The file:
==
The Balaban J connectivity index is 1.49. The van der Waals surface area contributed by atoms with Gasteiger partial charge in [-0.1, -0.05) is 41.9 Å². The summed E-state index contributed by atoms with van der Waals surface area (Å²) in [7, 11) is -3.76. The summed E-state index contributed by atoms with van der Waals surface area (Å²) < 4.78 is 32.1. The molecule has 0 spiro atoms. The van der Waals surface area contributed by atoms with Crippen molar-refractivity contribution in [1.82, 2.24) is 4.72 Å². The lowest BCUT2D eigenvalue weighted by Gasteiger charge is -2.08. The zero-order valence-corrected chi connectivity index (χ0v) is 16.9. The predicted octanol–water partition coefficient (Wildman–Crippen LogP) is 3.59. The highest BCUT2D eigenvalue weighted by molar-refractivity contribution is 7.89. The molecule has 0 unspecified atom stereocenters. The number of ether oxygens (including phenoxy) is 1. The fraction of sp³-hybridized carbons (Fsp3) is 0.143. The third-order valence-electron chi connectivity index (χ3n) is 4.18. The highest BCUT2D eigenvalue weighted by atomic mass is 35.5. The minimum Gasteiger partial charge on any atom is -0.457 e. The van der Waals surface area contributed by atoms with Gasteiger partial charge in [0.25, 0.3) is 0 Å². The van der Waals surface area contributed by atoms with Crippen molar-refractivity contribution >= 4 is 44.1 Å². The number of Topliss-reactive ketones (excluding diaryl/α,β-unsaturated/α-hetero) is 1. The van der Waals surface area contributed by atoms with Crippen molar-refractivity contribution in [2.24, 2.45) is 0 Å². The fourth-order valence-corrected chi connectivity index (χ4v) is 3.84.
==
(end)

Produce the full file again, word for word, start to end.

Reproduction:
The Balaban J connectivity index is 1.49. The van der Waals surface area contributed by atoms with Gasteiger partial charge in [-0.1, -0.05) is 41.9 Å². The summed E-state index contributed by atoms with van der Waals surface area (Å²) in [7, 11) is -3.76. The summed E-state index contributed by atoms with van der Waals surface area (Å²) < 4.78 is 32.1. The molecule has 0 spiro atoms. The van der Waals surface area contributed by atoms with Crippen molar-refractivity contribution in [1.82, 2.24) is 4.72 Å². The lowest BCUT2D eigenvalue weighted by Gasteiger charge is -2.08. The zero-order valence-corrected chi connectivity index (χ0v) is 16.9. The predicted octanol–water partition coefficient (Wildman–Crippen LogP) is 3.59. The highest BCUT2D eigenvalue weighted by molar-refractivity contribution is 7.89. The molecule has 0 unspecified atom stereocenters. The number of ether oxygens (including phenoxy) is 1. The fraction of sp³-hybridized carbons (Fsp3) is 0.143. The third-order valence-electron chi connectivity index (χ3n) is 4.18. The highest BCUT2D eigenvalue weighted by atomic mass is 35.5. The minimum Gasteiger partial charge on any atom is -0.457 e. The van der Waals surface area contributed by atoms with Gasteiger partial charge in [0.25, 0.3) is 0 Å². The van der Waals surface area contributed by atoms with Crippen molar-refractivity contribution >= 4 is 44.1 Å². The number of Topliss-reactive ketones (excluding diaryl/α,β-unsaturated/α-hetero) is 1. The van der Waals surface area contributed by atoms with Crippen molar-refractivity contribution in [2.24, 2.45) is 0 Å². The fourth-order valence-corrected chi connectivity index (χ4v) is 3.84.